California is trying that, it just takes years to develop these plants. The water from the plants is still more expensive than normal water, but it's a reliable, drought-proof source, which is obviously really desirable right now. See http://www.npr.org/2014/02/26/....
Rights do not disappear because you associate with someone, or because you have more money than them. Rush Limbaugh has just as much right to free speech as I do, despite the fact that he influences a great many more people.
Actually rights can and do disappear because you associate with people. The entire crime of conspiracy is premised on the idea that multiple individuals working together as a group are more dangerous than the individuals working separately. If I say "I am going to rob a bank," I've done nothing illegal. If I say to Person A "Do you want to rob a bank with me?" and Person A responds "Yes," then I've just committed the crime of conspiracy.*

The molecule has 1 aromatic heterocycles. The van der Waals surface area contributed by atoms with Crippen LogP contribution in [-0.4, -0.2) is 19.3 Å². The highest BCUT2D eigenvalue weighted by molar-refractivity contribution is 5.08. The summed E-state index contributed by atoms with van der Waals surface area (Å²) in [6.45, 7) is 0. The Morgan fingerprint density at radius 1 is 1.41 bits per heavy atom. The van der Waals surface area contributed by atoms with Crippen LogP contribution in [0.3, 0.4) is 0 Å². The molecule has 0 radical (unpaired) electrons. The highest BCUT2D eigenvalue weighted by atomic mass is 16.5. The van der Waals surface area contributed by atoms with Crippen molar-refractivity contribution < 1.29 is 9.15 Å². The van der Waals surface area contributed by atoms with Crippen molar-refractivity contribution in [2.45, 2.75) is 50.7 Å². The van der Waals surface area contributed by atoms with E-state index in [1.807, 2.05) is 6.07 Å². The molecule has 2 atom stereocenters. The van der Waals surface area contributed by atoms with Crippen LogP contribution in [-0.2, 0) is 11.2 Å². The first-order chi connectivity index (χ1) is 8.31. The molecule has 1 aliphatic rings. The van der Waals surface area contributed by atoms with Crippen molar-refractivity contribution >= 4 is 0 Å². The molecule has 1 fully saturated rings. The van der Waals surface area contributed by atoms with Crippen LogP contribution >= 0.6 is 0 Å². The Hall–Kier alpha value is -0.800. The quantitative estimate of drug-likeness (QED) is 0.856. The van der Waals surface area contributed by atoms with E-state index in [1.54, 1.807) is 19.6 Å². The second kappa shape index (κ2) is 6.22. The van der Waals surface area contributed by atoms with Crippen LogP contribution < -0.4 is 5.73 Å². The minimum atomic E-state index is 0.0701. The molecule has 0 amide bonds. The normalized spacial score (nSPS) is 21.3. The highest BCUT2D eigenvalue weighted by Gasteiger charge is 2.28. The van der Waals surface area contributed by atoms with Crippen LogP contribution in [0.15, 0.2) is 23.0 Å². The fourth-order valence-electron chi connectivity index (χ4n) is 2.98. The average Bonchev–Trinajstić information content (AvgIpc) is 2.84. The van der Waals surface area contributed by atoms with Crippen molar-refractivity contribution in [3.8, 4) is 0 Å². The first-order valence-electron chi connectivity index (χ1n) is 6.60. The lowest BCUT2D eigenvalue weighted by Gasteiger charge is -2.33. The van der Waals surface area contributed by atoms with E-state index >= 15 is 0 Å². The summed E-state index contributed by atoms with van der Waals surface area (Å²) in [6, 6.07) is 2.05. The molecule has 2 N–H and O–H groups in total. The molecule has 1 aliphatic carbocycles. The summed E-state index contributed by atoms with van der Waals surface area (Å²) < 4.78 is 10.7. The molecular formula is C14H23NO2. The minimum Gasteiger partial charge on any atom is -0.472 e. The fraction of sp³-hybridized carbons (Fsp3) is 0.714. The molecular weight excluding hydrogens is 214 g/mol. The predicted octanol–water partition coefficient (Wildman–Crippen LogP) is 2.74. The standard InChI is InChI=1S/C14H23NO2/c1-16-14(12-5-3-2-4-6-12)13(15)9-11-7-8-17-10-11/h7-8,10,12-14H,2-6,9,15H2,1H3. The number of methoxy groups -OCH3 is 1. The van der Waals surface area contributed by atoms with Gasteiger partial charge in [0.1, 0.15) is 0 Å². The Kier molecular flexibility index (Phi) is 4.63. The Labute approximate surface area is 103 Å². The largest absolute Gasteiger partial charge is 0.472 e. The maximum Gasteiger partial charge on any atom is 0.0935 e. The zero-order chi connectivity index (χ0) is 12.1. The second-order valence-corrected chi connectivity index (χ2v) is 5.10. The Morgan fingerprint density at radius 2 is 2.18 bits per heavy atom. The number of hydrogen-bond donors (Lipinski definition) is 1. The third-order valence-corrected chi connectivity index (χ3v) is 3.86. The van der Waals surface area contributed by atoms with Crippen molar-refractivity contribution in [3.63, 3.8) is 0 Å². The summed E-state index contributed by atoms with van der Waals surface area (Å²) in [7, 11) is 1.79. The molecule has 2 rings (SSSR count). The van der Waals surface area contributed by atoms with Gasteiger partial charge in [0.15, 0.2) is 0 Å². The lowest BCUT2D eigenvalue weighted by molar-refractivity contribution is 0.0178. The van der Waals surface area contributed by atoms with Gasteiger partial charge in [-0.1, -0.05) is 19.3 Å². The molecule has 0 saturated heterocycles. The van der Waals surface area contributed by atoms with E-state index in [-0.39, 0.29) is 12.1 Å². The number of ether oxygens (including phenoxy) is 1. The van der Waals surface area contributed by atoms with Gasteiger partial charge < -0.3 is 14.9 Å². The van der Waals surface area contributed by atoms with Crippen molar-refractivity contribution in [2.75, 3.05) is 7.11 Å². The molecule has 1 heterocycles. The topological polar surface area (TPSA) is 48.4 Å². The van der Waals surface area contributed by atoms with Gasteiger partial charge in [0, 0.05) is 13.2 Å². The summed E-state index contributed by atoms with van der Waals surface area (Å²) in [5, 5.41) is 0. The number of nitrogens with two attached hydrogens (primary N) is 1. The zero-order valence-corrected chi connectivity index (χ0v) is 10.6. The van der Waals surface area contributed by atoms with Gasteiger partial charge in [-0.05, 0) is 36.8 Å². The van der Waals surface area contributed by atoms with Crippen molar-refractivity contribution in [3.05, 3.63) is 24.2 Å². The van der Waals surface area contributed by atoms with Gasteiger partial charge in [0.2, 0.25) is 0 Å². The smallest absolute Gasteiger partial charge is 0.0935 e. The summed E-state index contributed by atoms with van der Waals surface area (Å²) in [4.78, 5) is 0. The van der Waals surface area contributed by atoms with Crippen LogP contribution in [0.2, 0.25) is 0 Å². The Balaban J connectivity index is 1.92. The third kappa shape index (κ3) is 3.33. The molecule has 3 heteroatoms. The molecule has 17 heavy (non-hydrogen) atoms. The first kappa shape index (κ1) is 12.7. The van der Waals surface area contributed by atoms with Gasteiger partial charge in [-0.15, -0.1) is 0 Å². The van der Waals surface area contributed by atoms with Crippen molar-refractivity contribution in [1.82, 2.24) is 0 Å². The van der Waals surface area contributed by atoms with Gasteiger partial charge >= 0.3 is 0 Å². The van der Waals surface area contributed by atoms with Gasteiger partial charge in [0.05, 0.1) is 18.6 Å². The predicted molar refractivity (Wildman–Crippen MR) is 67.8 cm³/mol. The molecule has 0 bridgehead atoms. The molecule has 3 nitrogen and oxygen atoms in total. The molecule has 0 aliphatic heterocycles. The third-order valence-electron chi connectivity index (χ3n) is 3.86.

In criminal law it's viewed as suspect when multiple people combine forces, and I don't see why this shouldn't continue to be true in regulation if those people incorporate themselves.
*Yes, this is a very simplified description of conspiracy. The wiki article has much more detail: http://en.wikipedia.org/wiki/Conspiracy_(crime)
As a kid, I was always interested in math and science and got a B.S. in astrophysics planning on going for a Ph.D. After taking a break from school, i discovered a "higher calling" if you will, and am in law school.
I'm still in my first year, and at the beginning I felt like my science background was completely useless. Now that finals are approaching I realize just how critical having an analytical mind is. To provide some hard evidence, the Legal Essay Exam Writing System (LEEWS) talks about how generally people with math or science backgrounds do better than those with english or poly sci backgrounds because they're better able to view the law as a tool (a formula) and know how to apply it to the facts (the variables).